Veganuary is a worldwide effort to get people and organizations to embrace veganism. In 2023 alone, over 700,000 people pledged to eat a vegan diet during January, according to the nonprofit Veganuary. In 2024, that number is expected to be even higher.
While only 1% of the U.S. population identifies as vegan, veganism is not as fringe as it once was. A recent Gallup survey found that 50% of respondents were familiar with plant-based meat substitutes, and 40% had tried one.
If you’re thinking about trying veganism, here’s what you need to know about eating a plant-based diet.
What is veganism?
Before you commit to veganism, it’s important to understand what it means. In simple terms, vegans do not consume or use any animal products. This means they don’t eat meat, dairy products, eggs or other foods derived from animals. They also avoid leather, fur and products tested on animals, like certain cosmetics. This is why many people consider veganism a lifestyle rather than a diet.
The goal for many vegans is to reduce harm and suffering to animals, improve their health and reduce the environmental impact of their lifestyle.
Health benefits of veganism
Weight loss. Vegans tend to be thinner than nonvegans. Even when compared with people who follow other healthy diets, vegans still tend to be thinner. Researchers speculate this is because vegans eat more fiber, which makes you feel fuller for longer.
Lower blood pressure. Research shows that a vegan diet significantly lowers blood pressure.
Healthier heart. Plant-based diets are associated with a lower risk of heart disease. This is likely because eating animal products, especially red meat and processed meat, is associated with heart disease.
Lower blood sugar. A vegan diet is proven to treat and prevent Type 2 diabetes. Type 2 diabetes develops when your body doesn't use insulin well or your pancreas doesn’t make enough insulin. This often results from a diet high in processed and sugary foods. Switching to a plant-based diet helps control blood sugar and stave off Type 2 diabetes.
Lower risk of cancer. Following a vegan diet can reduce your risk of some types of cancer, like colon cancer. This is because a plant-based diet typically includes a wider variety of vitamins and minerals with anti-inflammatory and antioxidant benefits. It also excludes known carcinogens, like processed meats.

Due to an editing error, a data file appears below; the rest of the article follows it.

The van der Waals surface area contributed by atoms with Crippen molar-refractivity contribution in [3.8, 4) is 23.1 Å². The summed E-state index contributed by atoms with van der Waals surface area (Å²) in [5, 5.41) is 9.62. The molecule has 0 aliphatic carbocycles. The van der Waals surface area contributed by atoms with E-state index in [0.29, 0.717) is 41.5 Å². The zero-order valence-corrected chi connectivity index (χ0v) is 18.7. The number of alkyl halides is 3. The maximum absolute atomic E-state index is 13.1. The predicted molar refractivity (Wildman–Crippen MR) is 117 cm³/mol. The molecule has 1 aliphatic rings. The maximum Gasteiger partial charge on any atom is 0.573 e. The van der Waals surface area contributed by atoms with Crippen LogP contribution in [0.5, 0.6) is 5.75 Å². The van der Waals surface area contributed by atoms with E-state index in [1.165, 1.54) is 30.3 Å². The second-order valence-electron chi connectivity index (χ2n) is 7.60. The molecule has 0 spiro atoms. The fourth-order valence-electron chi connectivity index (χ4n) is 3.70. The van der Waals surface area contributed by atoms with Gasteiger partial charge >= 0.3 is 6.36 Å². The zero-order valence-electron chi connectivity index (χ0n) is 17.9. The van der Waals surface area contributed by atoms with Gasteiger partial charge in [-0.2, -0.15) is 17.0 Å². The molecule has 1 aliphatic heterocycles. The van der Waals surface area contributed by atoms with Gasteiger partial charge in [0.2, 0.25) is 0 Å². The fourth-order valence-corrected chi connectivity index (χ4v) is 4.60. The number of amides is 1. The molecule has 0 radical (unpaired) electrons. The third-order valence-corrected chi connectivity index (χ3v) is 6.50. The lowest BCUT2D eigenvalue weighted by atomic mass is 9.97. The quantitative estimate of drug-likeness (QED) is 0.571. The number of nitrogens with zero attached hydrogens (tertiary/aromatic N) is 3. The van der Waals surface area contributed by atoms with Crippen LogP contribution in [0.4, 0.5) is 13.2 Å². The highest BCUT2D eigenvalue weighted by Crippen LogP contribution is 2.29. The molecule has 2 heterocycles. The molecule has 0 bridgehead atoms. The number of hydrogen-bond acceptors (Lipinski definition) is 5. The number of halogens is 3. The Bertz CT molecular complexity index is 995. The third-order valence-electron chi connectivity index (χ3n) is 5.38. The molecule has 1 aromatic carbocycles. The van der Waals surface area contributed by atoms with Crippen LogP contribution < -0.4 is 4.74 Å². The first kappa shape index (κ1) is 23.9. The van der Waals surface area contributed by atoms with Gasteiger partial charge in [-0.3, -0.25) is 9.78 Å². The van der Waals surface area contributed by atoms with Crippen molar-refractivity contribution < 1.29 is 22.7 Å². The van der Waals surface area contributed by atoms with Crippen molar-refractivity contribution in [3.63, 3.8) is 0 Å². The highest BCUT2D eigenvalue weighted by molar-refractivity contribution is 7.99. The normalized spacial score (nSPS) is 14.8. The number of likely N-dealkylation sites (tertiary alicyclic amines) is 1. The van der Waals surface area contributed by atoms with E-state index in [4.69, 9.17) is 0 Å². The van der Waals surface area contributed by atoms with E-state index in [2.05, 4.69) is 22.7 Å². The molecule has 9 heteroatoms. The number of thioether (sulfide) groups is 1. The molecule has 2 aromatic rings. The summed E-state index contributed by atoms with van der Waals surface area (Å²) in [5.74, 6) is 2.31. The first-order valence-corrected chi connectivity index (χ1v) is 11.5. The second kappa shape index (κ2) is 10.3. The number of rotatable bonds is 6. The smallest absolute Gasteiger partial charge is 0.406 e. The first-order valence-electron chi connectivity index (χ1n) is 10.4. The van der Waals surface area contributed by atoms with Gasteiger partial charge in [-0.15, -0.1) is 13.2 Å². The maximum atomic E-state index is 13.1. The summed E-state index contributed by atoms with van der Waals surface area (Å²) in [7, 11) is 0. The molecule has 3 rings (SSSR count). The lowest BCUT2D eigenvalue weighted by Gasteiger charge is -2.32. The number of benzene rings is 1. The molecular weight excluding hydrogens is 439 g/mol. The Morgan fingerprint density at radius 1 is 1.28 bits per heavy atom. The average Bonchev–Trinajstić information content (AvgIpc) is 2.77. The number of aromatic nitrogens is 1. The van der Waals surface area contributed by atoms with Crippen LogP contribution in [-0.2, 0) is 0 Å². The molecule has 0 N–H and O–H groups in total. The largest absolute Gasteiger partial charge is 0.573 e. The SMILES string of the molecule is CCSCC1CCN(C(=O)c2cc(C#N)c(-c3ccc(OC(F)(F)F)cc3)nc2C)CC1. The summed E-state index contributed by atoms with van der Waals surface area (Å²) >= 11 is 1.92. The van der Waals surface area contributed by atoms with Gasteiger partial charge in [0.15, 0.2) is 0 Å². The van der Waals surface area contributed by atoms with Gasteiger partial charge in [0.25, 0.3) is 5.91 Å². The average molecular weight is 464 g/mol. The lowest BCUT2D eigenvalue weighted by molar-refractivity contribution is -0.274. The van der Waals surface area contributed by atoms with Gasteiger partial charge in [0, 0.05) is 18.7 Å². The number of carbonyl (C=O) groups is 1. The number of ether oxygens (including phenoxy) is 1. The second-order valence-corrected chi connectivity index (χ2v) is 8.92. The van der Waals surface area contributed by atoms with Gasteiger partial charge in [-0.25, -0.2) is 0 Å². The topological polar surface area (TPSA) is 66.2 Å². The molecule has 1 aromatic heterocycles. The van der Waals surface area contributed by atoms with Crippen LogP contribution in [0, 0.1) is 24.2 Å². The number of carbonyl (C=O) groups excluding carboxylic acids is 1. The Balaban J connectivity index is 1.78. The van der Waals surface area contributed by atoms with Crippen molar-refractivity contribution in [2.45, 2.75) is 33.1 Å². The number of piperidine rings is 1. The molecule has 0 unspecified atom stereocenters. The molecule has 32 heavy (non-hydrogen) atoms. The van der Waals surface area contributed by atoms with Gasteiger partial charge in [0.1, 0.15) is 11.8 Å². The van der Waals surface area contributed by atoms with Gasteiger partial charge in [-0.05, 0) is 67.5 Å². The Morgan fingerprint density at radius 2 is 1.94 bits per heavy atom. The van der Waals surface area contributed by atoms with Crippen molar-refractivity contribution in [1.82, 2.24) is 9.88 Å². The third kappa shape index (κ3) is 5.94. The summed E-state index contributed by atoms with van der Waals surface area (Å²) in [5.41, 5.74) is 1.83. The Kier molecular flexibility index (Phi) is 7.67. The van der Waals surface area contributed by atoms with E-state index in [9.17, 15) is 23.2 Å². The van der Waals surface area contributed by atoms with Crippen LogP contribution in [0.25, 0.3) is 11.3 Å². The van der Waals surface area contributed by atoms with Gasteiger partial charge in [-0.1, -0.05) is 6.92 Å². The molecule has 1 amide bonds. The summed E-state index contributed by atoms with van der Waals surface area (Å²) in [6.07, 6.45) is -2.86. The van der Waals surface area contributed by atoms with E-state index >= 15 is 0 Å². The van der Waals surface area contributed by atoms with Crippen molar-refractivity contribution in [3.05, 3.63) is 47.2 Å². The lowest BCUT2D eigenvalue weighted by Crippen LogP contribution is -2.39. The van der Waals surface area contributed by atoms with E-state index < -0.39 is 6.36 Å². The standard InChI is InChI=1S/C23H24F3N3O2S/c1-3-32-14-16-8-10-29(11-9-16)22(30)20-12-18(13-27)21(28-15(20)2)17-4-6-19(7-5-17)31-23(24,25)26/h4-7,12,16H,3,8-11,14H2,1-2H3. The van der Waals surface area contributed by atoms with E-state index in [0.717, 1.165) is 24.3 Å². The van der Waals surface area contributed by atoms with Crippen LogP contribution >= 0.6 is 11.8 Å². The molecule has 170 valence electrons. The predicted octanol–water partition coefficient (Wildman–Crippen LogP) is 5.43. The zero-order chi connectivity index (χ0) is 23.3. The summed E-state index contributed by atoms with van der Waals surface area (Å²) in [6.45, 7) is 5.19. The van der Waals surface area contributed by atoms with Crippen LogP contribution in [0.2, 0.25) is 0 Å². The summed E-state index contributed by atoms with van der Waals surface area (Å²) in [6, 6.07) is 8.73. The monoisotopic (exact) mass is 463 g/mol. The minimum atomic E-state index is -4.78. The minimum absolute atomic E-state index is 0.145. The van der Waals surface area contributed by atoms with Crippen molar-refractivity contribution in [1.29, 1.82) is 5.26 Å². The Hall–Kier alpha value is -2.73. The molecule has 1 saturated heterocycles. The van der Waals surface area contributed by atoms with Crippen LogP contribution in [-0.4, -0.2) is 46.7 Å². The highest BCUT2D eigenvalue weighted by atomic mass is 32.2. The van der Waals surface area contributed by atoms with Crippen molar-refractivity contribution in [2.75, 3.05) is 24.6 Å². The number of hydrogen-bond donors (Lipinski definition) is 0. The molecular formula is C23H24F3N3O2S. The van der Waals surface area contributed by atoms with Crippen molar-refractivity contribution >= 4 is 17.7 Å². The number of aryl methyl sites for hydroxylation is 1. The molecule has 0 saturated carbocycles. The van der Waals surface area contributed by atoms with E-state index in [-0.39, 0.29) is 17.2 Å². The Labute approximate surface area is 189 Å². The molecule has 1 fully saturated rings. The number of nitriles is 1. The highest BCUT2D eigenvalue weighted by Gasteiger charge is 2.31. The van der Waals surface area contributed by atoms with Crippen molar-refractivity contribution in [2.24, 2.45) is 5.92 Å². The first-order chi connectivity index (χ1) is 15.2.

Environmental benefits of veganism
Lowers greenhouse gas emissions. According to the climate science website Carbon Brief, 14.5% of the world’s greenhouse gas emissions can be traced to meat and dairy production. Beef has by far the largest carbon footprint of all foods. The reason for the high emissions is that cows belch methane gas. In one year, a single cow produces an estimated 220 pounds of methane gas, according to The Humane League.
Saves water. The Humane Society International reports about 70% of the world’s water use is tied to farming. Almost one-third of that is related to animals and growing crops for animal feed. For context, it takes 725.6 liters of fresh water to produce 100 grams of beef protein. On the other hand, tofu requires just 92.9 liters of water, or one-eighth the amount.
Saves forests. Animal agriculture is a leading cause of deforestation. As farmers cut forests to raise livestock, habitats disappear and biodiversity dwindles. The Humane League reports that 135 species go extinct every day due to deforestation.
Preserves oceans. Nitrogen and phosphorus from animal waste can spill into the oceans, causing an overgrowth of algae. This overgrowth consumes oxygen and blocks light from entering the ocean, killing off animal life. Areas of overgrowth are known as “dead zones.” According to the U.S. Environmental Protection Agency, the largest dead zone is in the Gulf of Mexico and spans about 6,500 square miles.
Tips for a successful Veganuary
Now that you know the benefits of going vegan, here are some tips for a successful Veganuary:
Try vegan substitutes. For example, if you enjoy cheese, look for a nondairy alternative to satisfy your cravings. This might take some trial and error.
Pack on the veggies. Vegetables are rich in fiber, which helps you feel full.
Eat a variety. This is important for all diets, but especially plant-based diets. A simple rule of thumb is to incorporate every color of the rainbow.
Seek out protein. Beans, nuts, seeds, lentils, tofu and edamame are excellent protein sources.
Check ingredient lists. Animal products are used in many store-bought items, both consumable and nonconsumable.
Stock your pantry. It will be much easier to try out vegan recipes if your kitchen is well-supplied. And you won’t be tempted to stray.
Give yourself some grace. It’s nearly impossible to follow a vegan diet 100% of the time. If you unknowingly eat a slice of bread made with eggs, don’t worry about it. The goal is improvement, not perfection.